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70% of Pre-Retirees Say Leaving the Workforce at 65 Is Not Attainable. Here’s Why They’re Wrong

There was a time when retiring at age 65 was not only doable, but expected. Many current retirees no doubt managed to end their careers by 65 due to having access to a pension — something that’s unfortunately not nearly as common as it was even a few decades ago.

Because of this, many pre-retirees today are of the impression that ending their careers at 65 just isn’t possible. And it’s easy to see why.

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Workers today have largely been thrust into a situation where they need to fully take retirement savings matters into their own hands. Yet it’s not easy to carve out money for a 401(k) or IRA month to month when there are other near-term bills to tackle. This especially holds true in today’s age of stubbornly high inflation.

It’s not totally surprising, then, to learn that about 70% of Americans aged 55 to 65 today feel that the norm of retiring at 65 doesn’t apply to them, according to data from Nationwide. But the reality is that it is possible to retire at 65, even without an employer pension. You just have to set yourself on the right path.

A workforce exit at age 65 may be more than doable

It’s easy to see why today’s pre-retirees feel less than optimistic about ending their careers at 65. Many may be grappling with recent debt incurred during this lingering period of elevated living costs. In fact, according to Nationwide, a number of pre-retirees say their plans to end their careers have specifically changed over the past year, with 22% now expecting to retire later than planned.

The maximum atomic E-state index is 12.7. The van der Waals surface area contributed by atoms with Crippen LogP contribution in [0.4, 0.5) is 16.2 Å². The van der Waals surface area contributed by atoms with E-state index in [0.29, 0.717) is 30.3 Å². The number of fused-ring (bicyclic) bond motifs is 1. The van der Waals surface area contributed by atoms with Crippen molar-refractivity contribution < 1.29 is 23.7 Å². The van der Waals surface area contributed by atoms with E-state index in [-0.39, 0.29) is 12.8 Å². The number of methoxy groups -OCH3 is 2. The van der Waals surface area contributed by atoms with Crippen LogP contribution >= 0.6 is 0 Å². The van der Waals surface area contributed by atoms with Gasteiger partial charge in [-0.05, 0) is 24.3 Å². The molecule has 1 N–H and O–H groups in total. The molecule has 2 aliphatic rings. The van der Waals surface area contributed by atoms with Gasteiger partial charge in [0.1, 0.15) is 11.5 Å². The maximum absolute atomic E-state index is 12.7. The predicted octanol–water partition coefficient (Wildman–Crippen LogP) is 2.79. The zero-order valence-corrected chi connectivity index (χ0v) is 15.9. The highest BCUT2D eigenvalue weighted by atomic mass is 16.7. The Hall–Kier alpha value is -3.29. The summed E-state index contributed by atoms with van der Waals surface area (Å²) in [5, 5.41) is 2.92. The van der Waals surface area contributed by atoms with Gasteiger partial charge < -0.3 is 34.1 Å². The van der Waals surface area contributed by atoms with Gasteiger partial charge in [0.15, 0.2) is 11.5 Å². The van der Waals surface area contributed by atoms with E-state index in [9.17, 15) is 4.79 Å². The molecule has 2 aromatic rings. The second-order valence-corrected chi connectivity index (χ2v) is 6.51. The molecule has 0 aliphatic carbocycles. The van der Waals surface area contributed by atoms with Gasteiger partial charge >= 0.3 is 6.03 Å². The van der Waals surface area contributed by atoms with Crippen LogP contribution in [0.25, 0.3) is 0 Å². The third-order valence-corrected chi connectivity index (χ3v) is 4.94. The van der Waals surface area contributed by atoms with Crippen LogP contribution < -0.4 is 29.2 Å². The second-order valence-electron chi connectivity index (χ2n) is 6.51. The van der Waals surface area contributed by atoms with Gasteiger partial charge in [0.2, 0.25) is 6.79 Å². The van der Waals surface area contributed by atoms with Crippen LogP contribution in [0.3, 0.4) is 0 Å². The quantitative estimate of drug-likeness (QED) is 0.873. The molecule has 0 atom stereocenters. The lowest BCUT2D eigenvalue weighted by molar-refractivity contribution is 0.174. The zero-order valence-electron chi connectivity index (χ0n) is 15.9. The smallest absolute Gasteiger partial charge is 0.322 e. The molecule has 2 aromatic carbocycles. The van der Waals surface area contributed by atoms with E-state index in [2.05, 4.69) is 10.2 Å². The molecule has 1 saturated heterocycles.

But the truth is that if you know for a fact that you want to retire no later than age 65, you can set yourself up to make that happen by beginning to build a nest egg from a young age. It’s definitely not easy to find money for a 401(k) or IRA in your 20s or 30s. But if you start funding your long-term savings then, and you invest your savings wisely, you may end up with more than enough money to stop working smack in the middle of your 60s.

What does “investing wisely” mean? In the context of long-term savings, it should mean going heavy on stocks to benefit from the market’s potentially strong returns. And if you’re not exactly a stock-picking wiz, that’s OK, because you can always fall back on investments like S&P 500 index funds, which allow you to invest in the broad market.

Don’t write off retirement at age 65

If you’re going to first start saving for retirement in your 40s or 50s, then yes, you may end up in situation where you can’t retire by 65. But if you begin saving much earlier on, your picture changes for the better.

The following table shows what your nest egg might grow to by age 65 by saving $300 a month starting at various ages. It also assumes an average annual 8% return in your portfolio, which is a notch below the stock market’s average.

Start Saving at Age…

You Could End Up Roughly With This Much Money by Age 65













Table by author. Figures are rounded to the nearest thousand.

As you can see, when it comes to pulling off your retirement plans, time is an extremely effective tool. So if you want to be done working at 65, commit to that goal early on. And when finding the money for your 401(k) or IRA gets tough, just remind yourself that you’re sticking to a plan — one that allows you to enjoy the freedom of not working at what could still be considered a reasonably young age.

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